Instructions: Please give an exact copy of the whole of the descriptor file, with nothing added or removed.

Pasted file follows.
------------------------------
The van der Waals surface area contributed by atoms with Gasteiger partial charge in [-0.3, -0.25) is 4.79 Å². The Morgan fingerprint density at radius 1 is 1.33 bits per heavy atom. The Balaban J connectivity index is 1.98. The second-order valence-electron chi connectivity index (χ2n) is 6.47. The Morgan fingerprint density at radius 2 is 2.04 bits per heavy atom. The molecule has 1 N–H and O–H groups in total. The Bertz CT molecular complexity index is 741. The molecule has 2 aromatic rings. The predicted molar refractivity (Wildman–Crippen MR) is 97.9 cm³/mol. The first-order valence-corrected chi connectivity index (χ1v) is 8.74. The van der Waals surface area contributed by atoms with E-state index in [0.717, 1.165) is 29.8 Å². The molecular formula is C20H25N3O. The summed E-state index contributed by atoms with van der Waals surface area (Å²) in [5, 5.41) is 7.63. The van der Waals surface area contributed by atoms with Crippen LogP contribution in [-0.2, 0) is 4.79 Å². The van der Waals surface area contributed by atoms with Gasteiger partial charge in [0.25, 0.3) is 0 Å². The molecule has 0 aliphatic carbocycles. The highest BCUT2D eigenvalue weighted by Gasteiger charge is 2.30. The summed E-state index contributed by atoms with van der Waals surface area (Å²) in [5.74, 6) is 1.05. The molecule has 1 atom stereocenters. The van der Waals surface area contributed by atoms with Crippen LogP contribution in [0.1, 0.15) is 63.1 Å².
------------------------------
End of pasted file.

The van der Waals surface area contributed by atoms with Gasteiger partial charge in [-0.3, -0.25) is 4.79 Å². The Morgan fingerprint density at radius 1 is 1.33 bits per heavy atom. The Balaban J connectivity index is 1.98. The second-order valence-electron chi connectivity index (χ2n) is 6.47. The Morgan fingerprint density at radius 2 is 2.04 bits per heavy atom. The molecule has 1 N–H and O–H groups in total. The Bertz CT molecular complexity index is 741. The molecule has 2 aromatic rings. The predicted molar refractivity (Wildman–Crippen MR) is 97.9 cm³/mol. The first-order valence-corrected chi connectivity index (χ1v) is 8.74. The van der Waals surface area contributed by atoms with E-state index in [0.717, 1.165) is 29.8 Å². The molecular formula is C20H25N3O. The summed E-state index contributed by atoms with van der Waals surface area (Å²) in [5, 5.41) is 7.63. The van der Waals surface area contributed by atoms with Crippen LogP contribution in [-0.2, 0) is 4.79 Å². The van der Waals surface area contributed by atoms with Gasteiger partial charge in [0.25, 0.3) is 0 Å². The molecule has 0 aliphatic carbocycles. The highest BCUT2D eigenvalue weighted by Gasteiger charge is 2.30. The summed E-state index contributed by atoms with van der Waals surface area (Å²) in [5.74, 6) is 1.05. The molecule has 1 atom stereocenters. The van der Waals surface area contributed by atoms with Crippen LogP contribution in [0.1, 0.15) is 63.1 Å².